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“As a Whitlock, we don’t quit.” Olympic gymnast Max Whitlock OBE on building perfection

A driven mindset

Having won two Olympic golds at the Tokyo Games of 2020 (held in 2021 due to Covid), Max Whitlock encountered something new. He found himself struggling to train and focus, unable to explain how he was feeling.

Following Tokyo, having become Britain’s most successful ever Olympic gymnast, he took a prolonged break from the sport he loved. During his time away, Max candidly opened up about the value of looking after your mental health – a process that saw him go on to become a Mental Health UK Ambassador.

“For me, when it comes to my mental health and looking after it during my training – during everything that I do – it’s important for me to keep it balanced. That’s one thing that’s helped me,” he says.

Helping maintain that balance involves having a clear idea of trajectory and goals, he adds.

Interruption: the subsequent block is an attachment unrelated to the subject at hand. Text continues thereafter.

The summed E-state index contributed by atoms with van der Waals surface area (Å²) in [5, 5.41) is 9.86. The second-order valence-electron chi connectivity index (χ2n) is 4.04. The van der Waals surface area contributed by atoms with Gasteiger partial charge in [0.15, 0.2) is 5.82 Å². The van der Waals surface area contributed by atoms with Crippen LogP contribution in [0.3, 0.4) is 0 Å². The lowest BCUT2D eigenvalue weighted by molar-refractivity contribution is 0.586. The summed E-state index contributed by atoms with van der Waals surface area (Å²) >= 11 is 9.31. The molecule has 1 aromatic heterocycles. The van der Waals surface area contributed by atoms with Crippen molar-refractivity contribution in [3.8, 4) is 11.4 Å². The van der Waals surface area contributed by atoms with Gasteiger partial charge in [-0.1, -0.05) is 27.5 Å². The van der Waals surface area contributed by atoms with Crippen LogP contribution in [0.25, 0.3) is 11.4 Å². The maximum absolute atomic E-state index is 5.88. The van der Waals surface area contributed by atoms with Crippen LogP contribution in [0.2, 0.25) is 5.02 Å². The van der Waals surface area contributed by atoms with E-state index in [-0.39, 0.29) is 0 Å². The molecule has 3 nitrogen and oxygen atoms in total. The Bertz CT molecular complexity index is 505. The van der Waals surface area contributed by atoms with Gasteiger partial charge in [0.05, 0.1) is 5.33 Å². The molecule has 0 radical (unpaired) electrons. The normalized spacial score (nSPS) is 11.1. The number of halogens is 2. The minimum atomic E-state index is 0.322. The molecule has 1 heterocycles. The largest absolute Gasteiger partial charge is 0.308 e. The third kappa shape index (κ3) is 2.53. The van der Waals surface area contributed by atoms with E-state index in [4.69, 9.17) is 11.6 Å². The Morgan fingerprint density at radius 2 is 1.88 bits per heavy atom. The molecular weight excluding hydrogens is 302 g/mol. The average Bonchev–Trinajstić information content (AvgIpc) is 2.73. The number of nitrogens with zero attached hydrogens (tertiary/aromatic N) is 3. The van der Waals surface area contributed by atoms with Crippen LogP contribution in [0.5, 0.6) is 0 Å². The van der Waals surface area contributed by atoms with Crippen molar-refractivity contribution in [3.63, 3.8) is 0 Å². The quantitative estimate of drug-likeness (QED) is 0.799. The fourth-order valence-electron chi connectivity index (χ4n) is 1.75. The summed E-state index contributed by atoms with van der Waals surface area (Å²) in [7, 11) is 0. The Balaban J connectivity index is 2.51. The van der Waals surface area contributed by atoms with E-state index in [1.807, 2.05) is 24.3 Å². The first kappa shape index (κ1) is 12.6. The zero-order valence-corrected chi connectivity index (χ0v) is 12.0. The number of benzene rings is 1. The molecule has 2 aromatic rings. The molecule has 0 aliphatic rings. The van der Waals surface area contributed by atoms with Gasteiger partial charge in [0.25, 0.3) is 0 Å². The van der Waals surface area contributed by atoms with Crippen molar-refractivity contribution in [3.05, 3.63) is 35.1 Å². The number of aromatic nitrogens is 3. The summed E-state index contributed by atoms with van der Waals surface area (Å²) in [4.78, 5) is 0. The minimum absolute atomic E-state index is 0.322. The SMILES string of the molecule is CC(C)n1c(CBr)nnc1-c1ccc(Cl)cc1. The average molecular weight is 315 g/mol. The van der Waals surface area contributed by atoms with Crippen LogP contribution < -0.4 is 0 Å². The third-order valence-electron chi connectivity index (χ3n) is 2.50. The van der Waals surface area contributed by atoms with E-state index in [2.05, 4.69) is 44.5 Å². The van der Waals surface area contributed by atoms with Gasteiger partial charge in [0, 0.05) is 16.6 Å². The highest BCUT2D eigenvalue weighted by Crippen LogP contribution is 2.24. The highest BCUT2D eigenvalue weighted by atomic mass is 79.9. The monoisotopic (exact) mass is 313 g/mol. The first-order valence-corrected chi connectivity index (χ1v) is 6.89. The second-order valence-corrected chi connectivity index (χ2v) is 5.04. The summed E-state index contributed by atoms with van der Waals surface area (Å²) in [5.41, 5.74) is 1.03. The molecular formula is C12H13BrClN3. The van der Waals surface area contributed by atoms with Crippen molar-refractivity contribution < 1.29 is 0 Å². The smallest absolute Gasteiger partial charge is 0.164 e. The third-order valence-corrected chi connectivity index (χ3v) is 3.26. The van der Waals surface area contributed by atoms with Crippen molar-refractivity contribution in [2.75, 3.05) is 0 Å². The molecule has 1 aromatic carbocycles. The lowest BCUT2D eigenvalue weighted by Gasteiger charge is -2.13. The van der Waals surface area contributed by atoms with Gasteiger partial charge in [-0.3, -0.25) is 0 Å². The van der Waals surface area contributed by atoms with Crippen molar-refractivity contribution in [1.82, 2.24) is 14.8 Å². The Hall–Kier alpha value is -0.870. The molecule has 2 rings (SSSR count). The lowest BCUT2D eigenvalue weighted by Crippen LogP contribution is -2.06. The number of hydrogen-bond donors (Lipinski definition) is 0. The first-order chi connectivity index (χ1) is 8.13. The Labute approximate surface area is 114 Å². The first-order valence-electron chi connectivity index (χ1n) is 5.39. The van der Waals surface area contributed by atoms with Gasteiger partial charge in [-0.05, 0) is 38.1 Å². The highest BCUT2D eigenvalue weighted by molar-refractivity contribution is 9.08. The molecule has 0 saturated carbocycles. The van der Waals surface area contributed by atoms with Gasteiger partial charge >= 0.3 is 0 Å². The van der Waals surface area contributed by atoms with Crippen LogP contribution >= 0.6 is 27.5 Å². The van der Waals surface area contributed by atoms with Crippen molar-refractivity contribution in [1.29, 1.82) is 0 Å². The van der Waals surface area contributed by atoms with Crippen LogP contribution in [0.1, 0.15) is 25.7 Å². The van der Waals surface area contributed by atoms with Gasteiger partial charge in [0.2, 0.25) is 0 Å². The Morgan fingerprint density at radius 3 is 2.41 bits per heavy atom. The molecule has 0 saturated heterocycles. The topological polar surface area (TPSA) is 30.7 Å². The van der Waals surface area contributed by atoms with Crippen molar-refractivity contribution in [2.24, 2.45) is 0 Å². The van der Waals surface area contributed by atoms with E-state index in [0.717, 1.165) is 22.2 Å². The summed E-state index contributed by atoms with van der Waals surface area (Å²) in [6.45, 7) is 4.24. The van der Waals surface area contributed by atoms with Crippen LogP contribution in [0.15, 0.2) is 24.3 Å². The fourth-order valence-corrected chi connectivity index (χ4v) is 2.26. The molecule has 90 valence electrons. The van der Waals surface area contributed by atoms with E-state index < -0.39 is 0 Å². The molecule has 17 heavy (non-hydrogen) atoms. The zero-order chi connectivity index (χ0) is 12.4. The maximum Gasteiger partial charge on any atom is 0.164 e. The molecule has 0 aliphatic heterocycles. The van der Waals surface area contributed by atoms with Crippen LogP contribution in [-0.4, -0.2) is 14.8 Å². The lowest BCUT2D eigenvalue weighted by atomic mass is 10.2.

“Actually, what I’ve learnt is having targets to work for. That makes my mindset really driven and I build energy off of having targets and making progress. For me, if I make a little progress every single day, I feel productive, and that productivity makes me feel good and gives me the energy to want to get up, get going and make more.”


Back for Paris 2024

Focus on mental as well as physical wellbeing has helped bring Max back to the arena for his 2024 shot at another Olympic title. But his medal pursuit is also underpinned by an assertive personal message.

“There’s loads of reasons why I came back to training and competing, and I am now going for my fourth Olympic Games in Paris,” he says. “One of the biggest reasons is because I never want to send a message down to my little girl that if I’d stopped, I might have felt like I quit. She now knows the message that, ‘as a Whitlock, we don’t quit’ – which is an amazing message to send.”

Having won golds for his floor routine and the pommel horse at the 2016 Rio de Janeiro Olympic Games, Max went on to successfully defend his pommel title in Tokyo. How does he visualise perfection at the pinnacle of a performative sport with so little room for error?

“To be honest I don’t visualise much when it comes to perfection in a routine,” he says. “For me it’s all about the preparation. If the preparation’s going well, that’s how you build perfection.”

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